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C ENTRAL O REGON ?

Relocate Your Life. The hardest part of visiting Central Oregon is leaving Central Oregon. Why not stay? We have the perfect balance of idyllic lifestyle, affordable cost of living, vibrant entrepreneurial spirit, and competitive business advantages. Central Oregon is a great place to nurture your family, business and soul.

Dick Berger, Broker JD, SFR, ePro Office: 541-388-1600 Cell: 541.410-7084 Fax: 541-728-0862 Email: dick@dickberger.com Website: www.dickberger.com Twitter http://twitter.com/DickBerger 2214 NE Division Street, Suite 101 Bend, OR 97701


Dick Berger Broker

I am a Broker with Alpine Real Estate and have lived in Central Oregon  since June of 2010. Prior to my move to Central Oregon I was a      Realtor on Hilton Head Island, SC for fi een years. During that  me I  was President of my local Associa on, Chair of the State Associa on's  Leadership program, Chair of the South Carolina RPAC and in 2009  President of the South Carolina Realtors. Prior to my being a Realtor I  was an a orney in Pennsylvania for twenty years specializing in real  estate, corporate, municipal and school law. I graduated from Lehigh  University in 1968 and California Western School of Law in 1975. I also  spent three years in the Marines in the early seven es. My mo o as a  Realtor has been 'Full Service ‐ Full Time' and I bring that with me to  Central Oregon. Call me any me at 541‐410‐7084. Thanks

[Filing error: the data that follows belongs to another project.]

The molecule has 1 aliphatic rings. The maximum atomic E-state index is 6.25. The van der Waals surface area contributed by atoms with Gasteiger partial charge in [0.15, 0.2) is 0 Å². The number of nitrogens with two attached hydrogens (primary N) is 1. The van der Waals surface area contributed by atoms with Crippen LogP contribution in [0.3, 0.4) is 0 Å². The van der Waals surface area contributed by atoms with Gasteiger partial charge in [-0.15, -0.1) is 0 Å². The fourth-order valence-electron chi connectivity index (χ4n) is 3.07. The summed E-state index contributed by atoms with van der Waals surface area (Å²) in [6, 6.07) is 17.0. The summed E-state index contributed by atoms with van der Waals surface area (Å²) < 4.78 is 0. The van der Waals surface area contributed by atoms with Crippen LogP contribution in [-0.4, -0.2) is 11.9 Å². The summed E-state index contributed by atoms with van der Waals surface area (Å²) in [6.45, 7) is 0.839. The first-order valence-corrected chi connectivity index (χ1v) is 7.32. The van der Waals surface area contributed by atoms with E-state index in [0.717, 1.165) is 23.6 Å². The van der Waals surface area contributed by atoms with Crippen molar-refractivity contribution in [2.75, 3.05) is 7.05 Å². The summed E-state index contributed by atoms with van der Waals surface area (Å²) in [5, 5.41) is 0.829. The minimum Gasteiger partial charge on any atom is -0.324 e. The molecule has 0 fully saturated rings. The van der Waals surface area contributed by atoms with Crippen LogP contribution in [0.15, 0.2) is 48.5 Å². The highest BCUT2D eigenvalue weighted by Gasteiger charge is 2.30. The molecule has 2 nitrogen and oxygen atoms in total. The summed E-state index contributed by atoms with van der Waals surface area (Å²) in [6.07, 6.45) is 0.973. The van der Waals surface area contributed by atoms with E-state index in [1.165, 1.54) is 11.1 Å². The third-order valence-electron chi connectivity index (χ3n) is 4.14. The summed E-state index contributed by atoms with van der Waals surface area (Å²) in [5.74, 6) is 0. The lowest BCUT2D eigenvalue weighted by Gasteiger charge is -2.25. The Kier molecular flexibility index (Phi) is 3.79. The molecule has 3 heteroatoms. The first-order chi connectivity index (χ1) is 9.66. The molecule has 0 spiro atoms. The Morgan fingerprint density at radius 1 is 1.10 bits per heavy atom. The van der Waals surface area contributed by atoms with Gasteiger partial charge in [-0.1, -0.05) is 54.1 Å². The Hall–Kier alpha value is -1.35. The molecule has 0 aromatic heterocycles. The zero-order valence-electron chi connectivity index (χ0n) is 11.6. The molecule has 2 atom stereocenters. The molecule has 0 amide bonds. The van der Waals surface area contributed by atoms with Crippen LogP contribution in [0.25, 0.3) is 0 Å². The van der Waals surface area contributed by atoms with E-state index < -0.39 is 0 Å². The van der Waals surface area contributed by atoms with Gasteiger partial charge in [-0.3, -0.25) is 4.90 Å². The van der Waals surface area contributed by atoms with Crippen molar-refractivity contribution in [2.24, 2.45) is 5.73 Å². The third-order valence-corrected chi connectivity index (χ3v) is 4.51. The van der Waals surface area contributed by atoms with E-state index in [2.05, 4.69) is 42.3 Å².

Bend, Oregon’s Historic Roots

Until the winter of 1824, the Bend area was known only to native Americans hunters and fishers who thrived off the areas rich streams and lakes and an arid climate home to bear, elk, mountain lions and deer. Members of a fur trapping party led by Peter Skene Ogden were the earliest visitors to this beautiful area, followed by John Fremont and other Army survey parties. After west-bound pioneers came through and forded the Deschutes River at “Farewell Bend”, a small community developed around the bend in the river, and in 1905 the community was incorporated as a city with approximately 300 citizens. Following the Oregon Trunk Railroad completion in 1911, the growth of the vibrant Bend community began. 1914 brought two major lumber companies, and timber became the mainstay of the local economy. Mt. Bachelor ski area became the catalyst for Bend’s visitor industry, generating industrial and commercial expansion. Wood products are still Bend’s leading economic factors, with tourism the second largest industry. Along with other diversified industries, Bend is Central Oregon’s retail hub. Though the sawmills have long been closed, the lifestyle and vibrant culture of a once booming and still shining town remains. Today, the old Brooks-Scanlon mill that is “The Old Mill” is humming once again, not with mills, but with the sounds of people enjoying vibrant shopping, dining and entertainment by day and night. Bend’s historic Downtown area, full of art, mouthwatering cuisine and unique artisan shops is bustling with year-round activities and events. Relax on the grassy Drake Park and listen to free summer music while indulging in tastes from Bend’s finest restaurants and eats.

Bend prides itself in keeping with a deep-seated tradition of welcoming visitors and newcomers to the historic roots and now vibrant community of Bend, Oregon.


Mt. Bachelor

Mountain Information With nearly 3,700 acres of lift-accessible terrain, you won’t want to pass up a trip to the ski resort with the highest skiable elevation in all of Oregon and Washington! Mt. Bachelor, located on the eastern flanks of Oregon’s Central Cascades, is known for its light, dry snow, diverse terrain, family-friendliness and long seasons.

The Season

Mountain Topography

Hours: 9:00am - 4:00pm

Summit: 9,065 feet

Season: November to late May

West Village Base: 6,300 feet